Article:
Entertainment Tollywood 06 Dec 2019 Competition drives u ...

Competition drives us: Raashi Khanna

DECCAN CHRONICLE. | SURESH KAVIRAYANI
Published Dec 6, 2019, 12:45 am IST
Updated Dec 6, 2019, 12:45 am IST
Raashi Khanna talks about working in the South, her love for music, and how actresses are getting better roles now.
Raashi Khanna
 Raashi Khanna

Raashi Khanna may have made her debut with Hindi film Madras Cafe in 2013, but has since made a name for herself in the South. And unlike many others who continue to work in both industries, the actress admits that her commitments down South keep her busy.  

“It’s not like I don't want to do Hindi films or that I’m not trying for them, but it’s never been on my mind. South films have a very big reach today and I don’t need to go anywhere else,” says Raashi, who adds, “Hindi films may have a bigger reach, but that’s not my aim.”

 

The actress is clear that she wants to do only good roles. “The language and industry do not matter; I only want to do good roles. Moreover, I don’t want to sail in two boats,” she asserts, adding that Hyderabad is now home. “Yes, from the last four years, Hyderabad is my home and I am settled here,” she confirms.

Not many know that the actress likes to sing and has even sung a few songs earlier. “In fact, I wanted to become a singer when I was a child. But after growing up, my priorities changed and I became an actress,” says Raashi, adding, “But I still like singing as I learnt music when I was 7-years-old. Interestingly, the actress reveals that she will soon be singing a song in Telugu without divulging any more details.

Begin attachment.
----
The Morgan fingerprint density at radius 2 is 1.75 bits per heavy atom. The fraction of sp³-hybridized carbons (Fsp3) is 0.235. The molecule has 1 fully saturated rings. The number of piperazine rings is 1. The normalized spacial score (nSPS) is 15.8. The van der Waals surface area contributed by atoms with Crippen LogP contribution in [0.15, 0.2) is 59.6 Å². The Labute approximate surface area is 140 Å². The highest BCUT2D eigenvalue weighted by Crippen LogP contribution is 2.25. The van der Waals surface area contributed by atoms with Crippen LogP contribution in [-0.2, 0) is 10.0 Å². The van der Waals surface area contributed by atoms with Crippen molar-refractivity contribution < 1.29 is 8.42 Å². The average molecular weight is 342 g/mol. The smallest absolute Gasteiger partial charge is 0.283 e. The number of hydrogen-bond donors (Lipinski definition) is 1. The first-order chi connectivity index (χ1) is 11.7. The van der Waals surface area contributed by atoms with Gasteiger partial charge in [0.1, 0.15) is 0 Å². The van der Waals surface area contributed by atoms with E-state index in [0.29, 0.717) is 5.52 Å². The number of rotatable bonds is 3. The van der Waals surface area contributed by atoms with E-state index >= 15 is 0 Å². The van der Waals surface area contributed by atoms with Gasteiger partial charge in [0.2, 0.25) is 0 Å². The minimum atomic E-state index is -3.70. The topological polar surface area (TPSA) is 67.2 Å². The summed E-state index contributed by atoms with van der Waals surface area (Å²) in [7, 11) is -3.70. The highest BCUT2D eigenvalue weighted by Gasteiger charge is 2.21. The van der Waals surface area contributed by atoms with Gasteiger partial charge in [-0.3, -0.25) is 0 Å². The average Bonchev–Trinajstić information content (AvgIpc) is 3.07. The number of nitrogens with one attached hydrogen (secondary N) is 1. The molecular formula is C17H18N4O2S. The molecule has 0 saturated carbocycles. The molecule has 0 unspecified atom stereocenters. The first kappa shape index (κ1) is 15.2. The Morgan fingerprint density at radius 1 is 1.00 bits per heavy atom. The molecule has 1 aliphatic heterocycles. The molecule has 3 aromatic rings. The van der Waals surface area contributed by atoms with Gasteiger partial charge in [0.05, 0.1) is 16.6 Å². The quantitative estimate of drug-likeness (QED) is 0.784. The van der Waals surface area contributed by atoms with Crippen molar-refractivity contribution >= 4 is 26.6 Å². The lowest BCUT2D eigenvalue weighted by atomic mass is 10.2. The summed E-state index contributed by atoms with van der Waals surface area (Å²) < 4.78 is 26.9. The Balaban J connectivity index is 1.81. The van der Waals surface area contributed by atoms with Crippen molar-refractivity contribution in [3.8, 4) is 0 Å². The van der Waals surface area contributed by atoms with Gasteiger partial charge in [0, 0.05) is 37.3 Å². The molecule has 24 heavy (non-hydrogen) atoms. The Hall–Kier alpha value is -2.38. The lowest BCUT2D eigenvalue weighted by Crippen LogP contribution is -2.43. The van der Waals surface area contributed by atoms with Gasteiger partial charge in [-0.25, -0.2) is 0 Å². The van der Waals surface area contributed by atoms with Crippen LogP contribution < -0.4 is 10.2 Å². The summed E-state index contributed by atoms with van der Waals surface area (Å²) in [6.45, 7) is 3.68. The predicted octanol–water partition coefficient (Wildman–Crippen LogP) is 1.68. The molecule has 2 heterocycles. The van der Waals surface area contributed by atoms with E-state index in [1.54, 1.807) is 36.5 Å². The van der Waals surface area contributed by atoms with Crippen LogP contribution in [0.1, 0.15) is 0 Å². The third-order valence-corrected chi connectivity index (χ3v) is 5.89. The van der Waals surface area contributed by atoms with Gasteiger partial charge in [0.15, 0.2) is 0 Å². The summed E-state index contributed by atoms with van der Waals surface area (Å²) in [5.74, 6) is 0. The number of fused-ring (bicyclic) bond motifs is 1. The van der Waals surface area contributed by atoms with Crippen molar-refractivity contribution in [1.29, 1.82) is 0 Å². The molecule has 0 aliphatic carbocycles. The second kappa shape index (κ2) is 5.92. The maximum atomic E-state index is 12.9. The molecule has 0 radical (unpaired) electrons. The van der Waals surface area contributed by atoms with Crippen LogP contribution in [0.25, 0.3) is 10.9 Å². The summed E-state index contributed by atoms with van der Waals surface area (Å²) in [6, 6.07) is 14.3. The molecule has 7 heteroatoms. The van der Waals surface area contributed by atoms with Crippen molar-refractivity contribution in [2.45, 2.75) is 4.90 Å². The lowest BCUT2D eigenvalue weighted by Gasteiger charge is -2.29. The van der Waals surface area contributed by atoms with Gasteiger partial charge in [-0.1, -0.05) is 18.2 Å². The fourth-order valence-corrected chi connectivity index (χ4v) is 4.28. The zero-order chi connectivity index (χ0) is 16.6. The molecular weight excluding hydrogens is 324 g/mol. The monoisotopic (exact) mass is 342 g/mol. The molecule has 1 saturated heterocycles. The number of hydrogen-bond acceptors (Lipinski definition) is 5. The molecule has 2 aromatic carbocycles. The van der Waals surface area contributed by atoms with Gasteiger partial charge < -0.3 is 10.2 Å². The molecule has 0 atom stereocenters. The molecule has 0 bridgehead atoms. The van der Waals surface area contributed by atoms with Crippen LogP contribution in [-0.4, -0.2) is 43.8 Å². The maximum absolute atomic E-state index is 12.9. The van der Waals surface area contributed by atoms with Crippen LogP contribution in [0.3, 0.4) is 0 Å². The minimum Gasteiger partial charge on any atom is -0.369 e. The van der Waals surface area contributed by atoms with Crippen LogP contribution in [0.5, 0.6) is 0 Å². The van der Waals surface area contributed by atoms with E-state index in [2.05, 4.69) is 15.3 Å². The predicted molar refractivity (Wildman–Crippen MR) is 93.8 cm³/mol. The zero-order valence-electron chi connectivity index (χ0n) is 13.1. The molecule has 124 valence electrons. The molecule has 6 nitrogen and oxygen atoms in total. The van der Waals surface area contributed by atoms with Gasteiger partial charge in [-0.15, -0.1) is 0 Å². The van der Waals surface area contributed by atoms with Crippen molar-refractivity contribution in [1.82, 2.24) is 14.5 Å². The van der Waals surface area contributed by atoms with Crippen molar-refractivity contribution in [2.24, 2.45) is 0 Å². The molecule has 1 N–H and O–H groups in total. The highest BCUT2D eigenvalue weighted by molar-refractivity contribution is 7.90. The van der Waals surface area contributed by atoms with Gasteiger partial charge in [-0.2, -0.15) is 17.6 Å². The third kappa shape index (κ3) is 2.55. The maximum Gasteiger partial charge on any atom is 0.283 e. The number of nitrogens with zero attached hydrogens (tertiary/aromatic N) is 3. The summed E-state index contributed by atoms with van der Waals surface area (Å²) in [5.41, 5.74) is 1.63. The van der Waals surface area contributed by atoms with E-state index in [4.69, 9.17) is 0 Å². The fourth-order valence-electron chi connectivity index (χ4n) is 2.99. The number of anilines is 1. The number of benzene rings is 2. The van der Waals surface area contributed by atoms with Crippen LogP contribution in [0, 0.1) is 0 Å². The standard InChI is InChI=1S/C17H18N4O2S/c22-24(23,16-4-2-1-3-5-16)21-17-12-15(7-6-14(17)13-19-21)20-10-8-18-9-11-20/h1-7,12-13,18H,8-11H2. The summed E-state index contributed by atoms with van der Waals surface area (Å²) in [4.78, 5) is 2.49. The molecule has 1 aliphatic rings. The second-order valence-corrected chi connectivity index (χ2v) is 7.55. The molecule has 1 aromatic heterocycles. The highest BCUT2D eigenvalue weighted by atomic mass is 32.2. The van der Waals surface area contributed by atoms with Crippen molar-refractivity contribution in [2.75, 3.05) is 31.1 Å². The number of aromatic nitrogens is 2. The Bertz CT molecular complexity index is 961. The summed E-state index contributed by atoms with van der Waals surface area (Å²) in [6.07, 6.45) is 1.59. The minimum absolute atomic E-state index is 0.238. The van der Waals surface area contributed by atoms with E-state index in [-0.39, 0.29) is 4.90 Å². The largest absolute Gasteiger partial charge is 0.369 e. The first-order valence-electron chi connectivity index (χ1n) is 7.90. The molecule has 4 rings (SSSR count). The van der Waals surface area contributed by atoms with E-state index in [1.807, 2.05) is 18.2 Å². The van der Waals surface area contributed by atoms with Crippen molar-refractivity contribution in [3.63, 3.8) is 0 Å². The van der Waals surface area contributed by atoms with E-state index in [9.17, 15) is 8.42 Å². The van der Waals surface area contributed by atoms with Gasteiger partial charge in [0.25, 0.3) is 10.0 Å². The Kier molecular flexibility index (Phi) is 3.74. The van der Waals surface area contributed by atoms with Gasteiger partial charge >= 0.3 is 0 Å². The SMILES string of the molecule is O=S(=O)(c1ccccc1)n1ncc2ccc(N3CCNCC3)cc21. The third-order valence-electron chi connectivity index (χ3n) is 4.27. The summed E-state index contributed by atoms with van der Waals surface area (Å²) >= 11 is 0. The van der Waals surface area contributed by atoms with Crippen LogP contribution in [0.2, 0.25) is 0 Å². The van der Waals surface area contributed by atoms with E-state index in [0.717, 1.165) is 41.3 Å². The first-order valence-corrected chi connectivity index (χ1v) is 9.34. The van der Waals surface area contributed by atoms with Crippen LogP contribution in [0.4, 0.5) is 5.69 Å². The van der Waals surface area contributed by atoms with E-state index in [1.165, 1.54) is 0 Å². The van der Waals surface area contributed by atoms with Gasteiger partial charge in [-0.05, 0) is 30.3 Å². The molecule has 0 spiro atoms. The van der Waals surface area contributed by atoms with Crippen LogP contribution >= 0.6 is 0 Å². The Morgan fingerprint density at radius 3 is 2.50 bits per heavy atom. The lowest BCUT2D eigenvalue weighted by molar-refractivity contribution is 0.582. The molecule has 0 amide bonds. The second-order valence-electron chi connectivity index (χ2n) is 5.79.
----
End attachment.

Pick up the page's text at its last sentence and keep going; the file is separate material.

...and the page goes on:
Raashi concedes that competition exists everywhere. “Competition drives us to work hard,”  she says.
Reacting to the recent murder of the Hyderabad doctor, the actress says, “I am angry and scared. It’s very disgusting and their heads ought to be chopped off in front of people.”

She believes that all the actors in the industry should raise their voice to put pressure on the government. “That’s why I tweeted. All of us have a voice, and we must use it,” says the actress.

As for those blaming films for portraying women in bad light, Raashi disagrees. “It’s all in your head. There is no one definition for what is derogatory. People will always have opinions but ultimately, it’s about how you were brought up. There is no one answer to this question,” she says.

Emphasising on the importance of mindset, the actress adds, “Upbringing is key. Many films also carry a good message but we conveniently forget about it.”

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